After you’ve been able to contact your contractor you have a few choices:

  •   Release them from their contract (FIRED)
  •   Mutually agree to discontinue the project (you can still be friends) 
  •   Set new terms for the completion of the project (this relationship has boundaries now)

 If you choose option one, be sure to do it as officially as possible – meaning: send a written communication outlining all of your grievances along with photographic evidence reinforcing your complaints.

Date it and add it to your records. This letter of termination is particularly important for any future legal battles.

 4. Hit Them Where it Hurts – Their Wallet

Here at Dalinghaus Construction Inc., we stress the importance of hiring licensed, bonded, and insured foundation repair contractors.

If you did hire a contractor who is bonded, you can file a complaint against that bond with the licensing board who awarded their bond – suing to get your money back!

This is possible because the licensed contractor has paid a surety company who can fiscally reimburse you for any lossescosts, or damages incurred. However, if the work is negligent, their insurance may cover what a bond cannot.  

5. Reach out to the Better Business Bureau (BBB)

The Better Business Bureau has been in business for over a century. The BBB has worked diligently to ensure consumers are connected to ethical companies with above-board policies.

Occasionally, if you file a complaint with the BBB, that might provide enough heat to convince the contractor to stick to their original contract and finish the work that was started. Or get you your money back.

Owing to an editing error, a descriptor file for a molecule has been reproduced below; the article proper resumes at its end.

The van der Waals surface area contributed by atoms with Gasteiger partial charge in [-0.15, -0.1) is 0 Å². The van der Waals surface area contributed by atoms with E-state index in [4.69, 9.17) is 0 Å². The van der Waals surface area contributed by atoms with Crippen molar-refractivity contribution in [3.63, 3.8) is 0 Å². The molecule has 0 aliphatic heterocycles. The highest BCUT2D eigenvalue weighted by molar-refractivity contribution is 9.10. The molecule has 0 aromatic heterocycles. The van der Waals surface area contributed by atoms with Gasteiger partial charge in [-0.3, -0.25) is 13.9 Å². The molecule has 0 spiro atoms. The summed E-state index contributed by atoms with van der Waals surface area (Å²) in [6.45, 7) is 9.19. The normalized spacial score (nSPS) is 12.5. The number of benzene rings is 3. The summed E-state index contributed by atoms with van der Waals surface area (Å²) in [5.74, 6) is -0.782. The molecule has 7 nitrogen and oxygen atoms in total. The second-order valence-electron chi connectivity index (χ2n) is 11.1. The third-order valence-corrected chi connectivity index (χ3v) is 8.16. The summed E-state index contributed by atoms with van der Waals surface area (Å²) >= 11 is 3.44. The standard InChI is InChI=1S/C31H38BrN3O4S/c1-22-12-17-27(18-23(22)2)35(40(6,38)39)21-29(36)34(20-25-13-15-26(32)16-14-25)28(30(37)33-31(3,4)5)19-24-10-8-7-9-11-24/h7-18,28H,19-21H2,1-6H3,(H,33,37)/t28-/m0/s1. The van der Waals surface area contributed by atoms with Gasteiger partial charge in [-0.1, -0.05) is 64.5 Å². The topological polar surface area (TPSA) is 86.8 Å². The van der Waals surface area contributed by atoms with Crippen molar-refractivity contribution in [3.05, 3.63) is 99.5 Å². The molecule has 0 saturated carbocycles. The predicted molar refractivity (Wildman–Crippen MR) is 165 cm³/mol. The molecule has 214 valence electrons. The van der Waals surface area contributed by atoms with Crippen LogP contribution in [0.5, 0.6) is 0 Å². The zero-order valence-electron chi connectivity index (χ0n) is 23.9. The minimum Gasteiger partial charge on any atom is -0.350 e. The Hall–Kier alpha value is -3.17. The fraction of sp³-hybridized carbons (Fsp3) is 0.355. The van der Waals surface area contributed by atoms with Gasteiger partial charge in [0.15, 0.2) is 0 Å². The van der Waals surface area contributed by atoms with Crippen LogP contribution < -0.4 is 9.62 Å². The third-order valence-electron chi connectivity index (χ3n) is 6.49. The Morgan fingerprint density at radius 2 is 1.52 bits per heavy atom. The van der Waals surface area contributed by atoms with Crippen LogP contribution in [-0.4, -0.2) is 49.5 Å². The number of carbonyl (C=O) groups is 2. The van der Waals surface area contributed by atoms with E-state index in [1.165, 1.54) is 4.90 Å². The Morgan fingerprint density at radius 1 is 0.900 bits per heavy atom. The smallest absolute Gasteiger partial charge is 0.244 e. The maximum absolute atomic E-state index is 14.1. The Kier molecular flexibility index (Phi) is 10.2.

Beautifully enough, the BBB does provide arbitration services and mediation upon request.  Obviously, the best way to settle is out of court to save on legal fees and time.

6. Go to Court

If worse comes to worst, file in small claims court. This will save you beaucoup bucks in legal fees and provide a quick, expedient verdict.

Be sure to know what your state’s maximum is for small claims court. In the state of California, it is $10,000.     

If your losses are above the maximum level for your state’s small court, it might be prudent to hire legal counsel. A contract attorney, in particular, can provide insight.

Attorneys are expensive and court is always time-consuming, so choose your battles wisely. 

Dalinghaus Has Your Back

 If you hire Dalinghaus Construction Inc. to begin with, we promise to get the job done right the first time. We have over 100 years of combined experience and 4.9 stars out of 296 reviews. All of our steel pier systems are covered by a lifetime warranty.

 However, if you were swindled or even had an amicable breakup with your foundation repair contractor, we are here to pick up the slack.

If you live in Southern California or Arizona, click the link below for a FREE foundation inspection –

WRITTEN BY

Brian Dalinghaus

Brian is one of the Co-Founders of Dalinghaus Construction. He has been in the foundation repair industry since 2005. During his career, he has been associated with helping over 4,000 homes and structures throughout California and Arizona.